Student Conferences, Inc (ISC). Washington, DC.
64th Japan-America Student Conference
Objectives of the Japan-America Student Conference (JASC) set by the ISC board of Directors are to educate the future leaders across all fields of Japan-US relations in order to promote peace, mutual understanding, friendship and trust; and to create people-to-people connections that grow into friendships and career opportunities. The 64th JASC Roundtable Discussions include Post-Crisis Reconstruction, Environment & Technology, Cultural Innovation & the Arts, Cooperative Security in the 21st Century, Personal & National Identity, Business & Ethics in the Modern World, and Human Rights & Responsibility.
Society of Minnesota. Minneapolis, MN.
US Cherry Blossom Centennial & JASM 40th Anniversary
Project Director: J. Bernard van Lierop
As a way of commemorating the strong cultural relationship between the people of Japan and the U.S, and the historic gifting of over 3000 cherry trees from the people of Japan to our nation’s capital 100 years ago, the city of Saint Paul has been selected to receive 20 cherry trees as an anniversary gift and symbol of friendship between the two countries. Part one of this project is to welcome the trees to the city and commemorate the event with celebration and ceremony. The second part of this project is to increase awareness and encourage partnership between JASM and other organizations through cultural events taking place in honor of JASM’s 40th anniversary.
for Architecture Foundation. New York, NY.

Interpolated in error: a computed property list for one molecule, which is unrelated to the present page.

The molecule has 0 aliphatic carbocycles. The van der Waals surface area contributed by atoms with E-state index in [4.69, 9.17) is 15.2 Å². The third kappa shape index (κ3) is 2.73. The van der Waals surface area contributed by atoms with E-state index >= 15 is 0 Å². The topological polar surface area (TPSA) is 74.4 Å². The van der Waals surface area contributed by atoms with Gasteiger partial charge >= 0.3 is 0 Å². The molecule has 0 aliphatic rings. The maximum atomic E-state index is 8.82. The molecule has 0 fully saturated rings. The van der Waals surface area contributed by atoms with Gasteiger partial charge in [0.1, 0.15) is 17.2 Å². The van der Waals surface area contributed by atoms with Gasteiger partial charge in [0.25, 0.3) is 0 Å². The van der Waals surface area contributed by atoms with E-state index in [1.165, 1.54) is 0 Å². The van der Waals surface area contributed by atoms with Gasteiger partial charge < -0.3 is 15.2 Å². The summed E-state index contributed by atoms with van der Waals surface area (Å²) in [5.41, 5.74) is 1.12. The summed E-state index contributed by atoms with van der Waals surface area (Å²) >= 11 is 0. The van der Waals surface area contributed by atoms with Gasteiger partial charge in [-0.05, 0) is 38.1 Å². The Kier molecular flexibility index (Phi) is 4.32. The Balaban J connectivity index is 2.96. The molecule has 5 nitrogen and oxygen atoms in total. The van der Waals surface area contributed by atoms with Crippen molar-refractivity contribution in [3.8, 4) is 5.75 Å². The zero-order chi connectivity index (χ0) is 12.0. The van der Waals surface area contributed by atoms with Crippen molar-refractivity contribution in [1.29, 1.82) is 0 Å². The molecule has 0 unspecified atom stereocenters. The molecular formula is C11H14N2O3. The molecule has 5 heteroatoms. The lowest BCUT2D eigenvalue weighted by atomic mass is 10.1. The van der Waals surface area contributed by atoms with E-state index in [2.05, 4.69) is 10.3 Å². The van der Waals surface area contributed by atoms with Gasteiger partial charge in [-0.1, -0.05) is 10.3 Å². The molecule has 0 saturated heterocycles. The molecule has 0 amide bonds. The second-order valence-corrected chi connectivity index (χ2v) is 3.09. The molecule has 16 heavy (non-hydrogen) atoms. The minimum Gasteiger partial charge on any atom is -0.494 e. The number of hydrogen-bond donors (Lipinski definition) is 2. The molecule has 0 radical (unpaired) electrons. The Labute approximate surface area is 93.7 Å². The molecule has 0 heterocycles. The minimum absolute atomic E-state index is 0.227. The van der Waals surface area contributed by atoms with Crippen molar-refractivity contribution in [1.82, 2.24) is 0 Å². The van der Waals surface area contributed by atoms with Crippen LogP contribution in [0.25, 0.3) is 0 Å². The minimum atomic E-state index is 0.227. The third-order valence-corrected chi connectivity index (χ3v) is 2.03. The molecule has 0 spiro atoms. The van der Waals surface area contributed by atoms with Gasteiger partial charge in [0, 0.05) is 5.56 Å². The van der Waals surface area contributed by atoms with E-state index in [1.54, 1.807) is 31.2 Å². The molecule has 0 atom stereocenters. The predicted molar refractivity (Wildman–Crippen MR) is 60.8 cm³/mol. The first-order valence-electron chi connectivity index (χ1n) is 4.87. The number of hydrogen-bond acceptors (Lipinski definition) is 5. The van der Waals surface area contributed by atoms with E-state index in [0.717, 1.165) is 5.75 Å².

Japan/USA Educational Design Exchange
Project Director: Umberto Dindo
This project aims to facilitate the exchange of ideas and best practices between US/New York and Japanese architects and educators about the design of school facilities. CAt, a leading Tokyo design firm, will present their educational work to the New York design and educational communities. The Education Director at the Center for Architecture Foundation will travel to Tokyo to tour Japanese schools and explore the relationship between pedagogy and design. CAt will provide tours of the schools they have designed and introduce the Director to key individuals within the Tokyo education community. Video and written documentation of the two programs in the US and subsequent site visits in Japan will introduce a larger audience of US practitioners in both the education and design fields to the advances and excellence in Japanese educational design.
Chicago Sister Cities International. Chicago, IL.
Osaka-Chicago Social Services Exchange
Project Director: Anel Montes
Chicago Sisters Cities International will host a delegation of Osaka social service professionals in Chicago as part of an ongoing Chicago-Osaka Social Services Exchange, an initiative that convenes interdisciplinary professionals from both cities to build relationships, deepen cultural understanding, and share best practices related to work in the human services field. This week-long immersion focuses on understanding the needs and supports for youth and families, persons with disabilities, and older adults, with a goal of improving systems and service delivery to these vulnerable populations.
National Association of Japan-America Societies. Washington, DC.
All-Volunteer Societies Administrative Support Project Supplement
Project Director: Makiko Murotani
Of NAJAS’ 37 members, 12 are all-volunteer, with no paid staff. Many are in sizable cities, while others are in rural areas. Membership is the lifeline of the societies; if they cannot add new members, they will eventually disappear. Recognizing that much of the membership management issue is composed of adequate software, dedicated personnel and effective websites, NAJAS aims to help provide administrative support to four all-volunteer societies’ membership management efforts by supporting membership management and growth, a critical function for small societies. NAJAS will provide these all-volunteer societies with strategy consulting sessions and webinars relating to the preferred software program by NAJAS.